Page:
PLYMOUTH - The Town Council has approved four Charter Revision Commission proposals to put on the November ballot, including one that would limit circumstances in which the town budget would be subject to referendum.
Currently, the charter allows up to two budget referendums each year. If the budget is rejected a second time the council is authorized to adopt a budget that is not more than three percent more or less than the current year budget. For the past three years the proposed budget has failed at referendum twice before the council ended up passing a final budget.
The commission’s proposal would allow the council to directly approve a budget that is not more than three percent more or less, without a referendum. If the proposed budget exceeds the three percent limit then it would go to one referendum. If it fails at referendum then the council could adopt a final budget as long as it was within the three percent up or down formula.
Commission Chairman Mark Malley said the idea is that as long as the council is already limited to three percent up or down a referendum is almost meaningless.
The council briefly discussed reducing the bar for skipping a referendum to a proposed budget that is not more than two or 2.5 percent more or less than the current year, before approving the commission’s recommendation in a split vote.
“I understand what the Charter Revision Commission wants to do and I think it’s an admirable idea but I don’t like the idea of taking the vote away from the people,” said council member Tom Zagurski.
“I’d like to send it to referendum just to allow the people to make a decision if they want the council to make these decisions or not,” Zagurski said.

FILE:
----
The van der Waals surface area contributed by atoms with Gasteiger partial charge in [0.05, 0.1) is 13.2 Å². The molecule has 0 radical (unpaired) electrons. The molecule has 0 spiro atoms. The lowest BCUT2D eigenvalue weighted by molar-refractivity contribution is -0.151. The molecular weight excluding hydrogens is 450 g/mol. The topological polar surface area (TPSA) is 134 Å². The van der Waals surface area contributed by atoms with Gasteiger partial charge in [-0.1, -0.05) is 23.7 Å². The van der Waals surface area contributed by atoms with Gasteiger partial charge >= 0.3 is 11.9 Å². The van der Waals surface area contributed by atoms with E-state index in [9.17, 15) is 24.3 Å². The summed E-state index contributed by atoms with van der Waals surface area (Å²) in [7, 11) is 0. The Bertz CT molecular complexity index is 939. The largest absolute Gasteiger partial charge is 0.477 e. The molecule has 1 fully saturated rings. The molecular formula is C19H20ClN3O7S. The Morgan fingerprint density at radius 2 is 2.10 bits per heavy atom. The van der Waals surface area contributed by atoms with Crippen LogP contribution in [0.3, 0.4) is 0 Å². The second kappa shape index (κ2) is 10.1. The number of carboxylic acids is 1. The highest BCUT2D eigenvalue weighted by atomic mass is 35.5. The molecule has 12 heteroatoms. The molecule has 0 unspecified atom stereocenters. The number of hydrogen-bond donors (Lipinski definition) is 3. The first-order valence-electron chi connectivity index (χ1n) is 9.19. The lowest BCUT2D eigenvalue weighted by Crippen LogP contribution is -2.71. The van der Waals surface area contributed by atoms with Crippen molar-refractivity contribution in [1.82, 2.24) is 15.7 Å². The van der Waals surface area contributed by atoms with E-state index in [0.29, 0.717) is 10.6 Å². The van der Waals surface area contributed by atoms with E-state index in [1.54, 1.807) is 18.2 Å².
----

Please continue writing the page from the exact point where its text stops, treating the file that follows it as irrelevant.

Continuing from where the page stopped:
“You’re damned if you do and damned if you don’t,” said fellow council member Daniel Gentile. “If you don’t put it on [the ballot] we don’t let people decide whether they want it or not. If you do put it on some people perceive it as we’re taking away everybody’s rights. That’s what’s going to be the perception but it’s not the actual truth.”
In the end Gentile and John Pajewski voted against the proposal, while Zagurski and Susan Murawski voted for it. With council member Ana LeGassey absent, Mayor David Merchant cast the tie-breaking yes vote.
The council unanimously approved a ballot question allowing town boards and commissions to include on their agendas public comment on non-agenda items, or in the case of the council on agenda and non-agenda items, and adopt a time limit for speakers.
The council used to allow public comment throughout its meetings however it has imposed some restrictions in recent years which some members of the public have contested.
Malley has said that allowing unlimited public comment turns a council meeting into a public hearing and makes the meeting go longer than it should.
“It’s not really changing anything that the Town Council is doing right now,” Merchant said. “But it may change how some of the other boards or commission handle public comment.”
Other ballot questions unanimously approved would remove charter language pertaining to having a Board of Assessors and a Council Journal, both of which no longer exist.
At its Sept. 5 meeting, the council will discuss putting a non-binding advisory question on the ballot to see if people want the town to move to a town manager form of government.
Malley said the commission is willing to do the work of revising the charter to accommodate having a town manager, but he wanted to see if voters were interested first before they took such an “astronomical job.”
Town Clerk Barbara Rockwell said she needs to send any ballot questions for the upcoming municipal election to the state by Sept. 15.
Susan Corica can be reached at 860-973-1802 or email@example.com.